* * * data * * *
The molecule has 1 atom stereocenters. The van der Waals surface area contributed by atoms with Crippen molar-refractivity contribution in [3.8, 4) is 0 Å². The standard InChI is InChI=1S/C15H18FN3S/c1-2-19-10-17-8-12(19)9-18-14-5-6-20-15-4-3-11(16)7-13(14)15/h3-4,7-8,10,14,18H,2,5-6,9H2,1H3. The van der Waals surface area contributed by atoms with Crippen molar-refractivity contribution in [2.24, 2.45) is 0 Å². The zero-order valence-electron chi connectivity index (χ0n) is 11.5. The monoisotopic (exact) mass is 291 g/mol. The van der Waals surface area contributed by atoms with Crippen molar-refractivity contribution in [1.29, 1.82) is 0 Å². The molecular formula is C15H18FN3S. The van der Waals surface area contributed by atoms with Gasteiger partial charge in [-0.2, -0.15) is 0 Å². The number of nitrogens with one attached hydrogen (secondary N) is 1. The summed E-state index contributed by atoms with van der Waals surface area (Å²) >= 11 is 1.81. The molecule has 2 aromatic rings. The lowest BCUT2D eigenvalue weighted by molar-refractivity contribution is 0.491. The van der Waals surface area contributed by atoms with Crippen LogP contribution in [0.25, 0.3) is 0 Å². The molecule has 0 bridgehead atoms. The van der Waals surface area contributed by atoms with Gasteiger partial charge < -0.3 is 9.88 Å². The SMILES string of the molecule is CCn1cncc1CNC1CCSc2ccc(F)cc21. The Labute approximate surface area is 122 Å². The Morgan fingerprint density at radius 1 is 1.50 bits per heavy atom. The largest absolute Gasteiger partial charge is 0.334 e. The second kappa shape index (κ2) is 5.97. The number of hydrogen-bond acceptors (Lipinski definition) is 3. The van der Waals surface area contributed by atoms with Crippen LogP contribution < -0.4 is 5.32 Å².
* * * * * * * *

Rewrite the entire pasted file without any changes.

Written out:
The molecule has 1 atom stereocenters. The van der Waals surface area contributed by atoms with Crippen molar-refractivity contribution in [3.8, 4) is 0 Å². The standard InChI is InChI=1S/C15H18FN3S/c1-2-19-10-17-8-12(19)9-18-14-5-6-20-15-4-3-11(16)7-13(14)15/h3-4,7-8,10,14,18H,2,5-6,9H2,1H3. The van der Waals surface area contributed by atoms with Crippen molar-refractivity contribution in [2.24, 2.45) is 0 Å². The zero-order valence-electron chi connectivity index (χ0n) is 11.5. The monoisotopic (exact) mass is 291 g/mol. The van der Waals surface area contributed by atoms with Crippen molar-refractivity contribution in [1.29, 1.82) is 0 Å². The molecular formula is C15H18FN3S. The van der Waals surface area contributed by atoms with Gasteiger partial charge in [-0.2, -0.15) is 0 Å². The number of nitrogens with one attached hydrogen (secondary N) is 1. The summed E-state index contributed by atoms with van der Waals surface area (Å²) >= 11 is 1.81. The molecule has 2 aromatic rings. The lowest BCUT2D eigenvalue weighted by molar-refractivity contribution is 0.491. The van der Waals surface area contributed by atoms with Crippen LogP contribution in [0.25, 0.3) is 0 Å². The molecule has 0 bridgehead atoms. The van der Waals surface area contributed by atoms with Gasteiger partial charge < -0.3 is 9.88 Å². The SMILES string of the molecule is CCn1cncc1CNC1CCSc2ccc(F)cc21. The Labute approximate surface area is 122 Å². The Morgan fingerprint density at radius 1 is 1.50 bits per heavy atom. The largest absolute Gasteiger partial charge is 0.334 e. The second kappa shape index (κ2) is 5.97. The number of hydrogen-bond acceptors (Lipinski definition) is 3. The van der Waals surface area contributed by atoms with Crippen LogP contribution < -0.4 is 5.32 Å².